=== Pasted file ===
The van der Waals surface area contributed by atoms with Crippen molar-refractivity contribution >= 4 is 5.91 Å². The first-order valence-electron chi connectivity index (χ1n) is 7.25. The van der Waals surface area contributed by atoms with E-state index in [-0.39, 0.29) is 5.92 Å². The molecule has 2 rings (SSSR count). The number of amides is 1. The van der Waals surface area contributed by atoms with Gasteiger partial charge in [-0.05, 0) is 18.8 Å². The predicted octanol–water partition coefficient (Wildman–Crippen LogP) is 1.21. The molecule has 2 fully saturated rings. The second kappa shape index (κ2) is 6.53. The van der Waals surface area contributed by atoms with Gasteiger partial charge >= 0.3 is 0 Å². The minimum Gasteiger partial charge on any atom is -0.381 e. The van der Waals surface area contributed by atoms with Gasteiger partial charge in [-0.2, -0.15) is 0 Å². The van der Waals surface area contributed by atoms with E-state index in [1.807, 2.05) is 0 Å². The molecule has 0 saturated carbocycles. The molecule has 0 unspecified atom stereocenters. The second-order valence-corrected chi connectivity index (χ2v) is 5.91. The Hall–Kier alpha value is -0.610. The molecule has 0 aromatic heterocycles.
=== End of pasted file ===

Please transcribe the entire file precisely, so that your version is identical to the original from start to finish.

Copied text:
The van der Waals surface area contributed by atoms with Crippen molar-refractivity contribution >= 4 is 5.91 Å². The first-order valence-electron chi connectivity index (χ1n) is 7.25. The van der Waals surface area contributed by atoms with E-state index in [-0.39, 0.29) is 5.92 Å². The molecule has 2 rings (SSSR count). The number of amides is 1. The van der Waals surface area contributed by atoms with Gasteiger partial charge in [-0.05, 0) is 18.8 Å². The predicted octanol–water partition coefficient (Wildman–Crippen LogP) is 1.21. The molecule has 2 fully saturated rings. The second kappa shape index (κ2) is 6.53. The van der Waals surface area contributed by atoms with Gasteiger partial charge >= 0.3 is 0 Å². The minimum Gasteiger partial charge on any atom is -0.381 e. The van der Waals surface area contributed by atoms with Gasteiger partial charge in [-0.2, -0.15) is 0 Å². The van der Waals surface area contributed by atoms with E-state index in [1.807, 2.05) is 0 Å². The molecule has 0 saturated carbocycles. The molecule has 0 unspecified atom stereocenters. The second-order valence-corrected chi connectivity index (χ2v) is 5.91. The Hall–Kier alpha value is -0.610. The molecule has 0 aromatic heterocycles.